Raise English standards in kindergartens

PUBLISHED : Sunday, 13 January, 2013, 12:00am
UPDATED : Sunday, 13 January, 2013, 1:57am

I support those who have called for Chief Executive Leung Chun-ying to pledge in Wednesday's policy address to subsidise the recruitment of native English-speaking teachers for kindergartens.

Introducing such a measure for children whose mother tongues are Chinese or other Asian languages is very important.

The argument for such a policy is a simple one. Recruiting these teachers lays a solid foundation from the very start of a child's education for proficiency in English.

It is therefore of paramount importance that such a policy is introduced. I hope parents, including those on low incomes, will voice their support for this policy to be introduced.

Since the reversion of sovereignty of Hong Kong to China, we have seen a gradual decline of English-language teaching in schools and standards have dropped in the commercial sector.

Our first chief executive, Tung Chee-hwa, must take responsibility for the problem in our schools thanks to his education reforms.

These included Cantonese mother-tongue medium of instruction and a mandatory English exam for teachers. It is difficult to see how such an exam can improve the quality of English taught by local teachers.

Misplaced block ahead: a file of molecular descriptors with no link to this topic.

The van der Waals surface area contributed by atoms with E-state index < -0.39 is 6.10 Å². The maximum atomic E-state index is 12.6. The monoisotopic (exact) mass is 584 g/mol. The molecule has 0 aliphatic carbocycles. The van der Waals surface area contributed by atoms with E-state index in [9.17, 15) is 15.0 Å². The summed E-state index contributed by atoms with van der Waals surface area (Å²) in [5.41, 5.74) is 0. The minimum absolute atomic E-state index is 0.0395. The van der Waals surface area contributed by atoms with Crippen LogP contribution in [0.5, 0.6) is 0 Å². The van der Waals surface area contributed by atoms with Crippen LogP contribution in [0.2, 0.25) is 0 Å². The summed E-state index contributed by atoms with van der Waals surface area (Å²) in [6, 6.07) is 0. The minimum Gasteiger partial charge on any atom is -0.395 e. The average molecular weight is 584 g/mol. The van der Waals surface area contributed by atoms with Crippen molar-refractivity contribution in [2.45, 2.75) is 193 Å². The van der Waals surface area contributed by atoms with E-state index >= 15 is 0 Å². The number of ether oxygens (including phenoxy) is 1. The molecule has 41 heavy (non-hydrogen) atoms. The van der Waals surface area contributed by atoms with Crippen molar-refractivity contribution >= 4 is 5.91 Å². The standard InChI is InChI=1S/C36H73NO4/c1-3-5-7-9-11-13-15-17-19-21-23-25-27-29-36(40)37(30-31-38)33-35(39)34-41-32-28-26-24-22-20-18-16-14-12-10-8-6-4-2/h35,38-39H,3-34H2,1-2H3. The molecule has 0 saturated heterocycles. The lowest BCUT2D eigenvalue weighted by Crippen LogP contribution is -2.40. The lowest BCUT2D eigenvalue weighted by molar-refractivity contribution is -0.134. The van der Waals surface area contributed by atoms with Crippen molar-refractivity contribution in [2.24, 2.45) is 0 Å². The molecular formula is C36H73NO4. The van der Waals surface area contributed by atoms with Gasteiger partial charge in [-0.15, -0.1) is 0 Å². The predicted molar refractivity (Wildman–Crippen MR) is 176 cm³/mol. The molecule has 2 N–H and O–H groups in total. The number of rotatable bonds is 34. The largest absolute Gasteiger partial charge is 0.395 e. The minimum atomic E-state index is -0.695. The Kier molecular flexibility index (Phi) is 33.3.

Well before the reversion of sovereignty, in fact going back to the early 1980s, many Hong Kong families migrated to English-speaking countries such as Canada, Australia and Britain and established a second home there for the sake of their young children.

However, this was, in the main, only a feasible option for well-off families who could meet the tough assets conditions laid down by the immigration authorities of those countries.

Families of more modest means were obliged to remain behind, depriving their children of the benefit of growing up in a native English-speaking environment.

This made it difficult for them to compete with children who were educated abroad and then returned to Hong Kong to re-establish themselves.

It disappoints me when I hear some people in the teaching profession raising doubts about whether the addition of more native English-speaking teachers in kindergartens would raise English standards and help facilitate a better English-learning environment.

My answer to that is simple. Children at kindergarten level must begin their educational journey in a native English-speaking teaching environment. They deserve to be given an equal opportunity in this area of education.

Ronald Wong, The Peak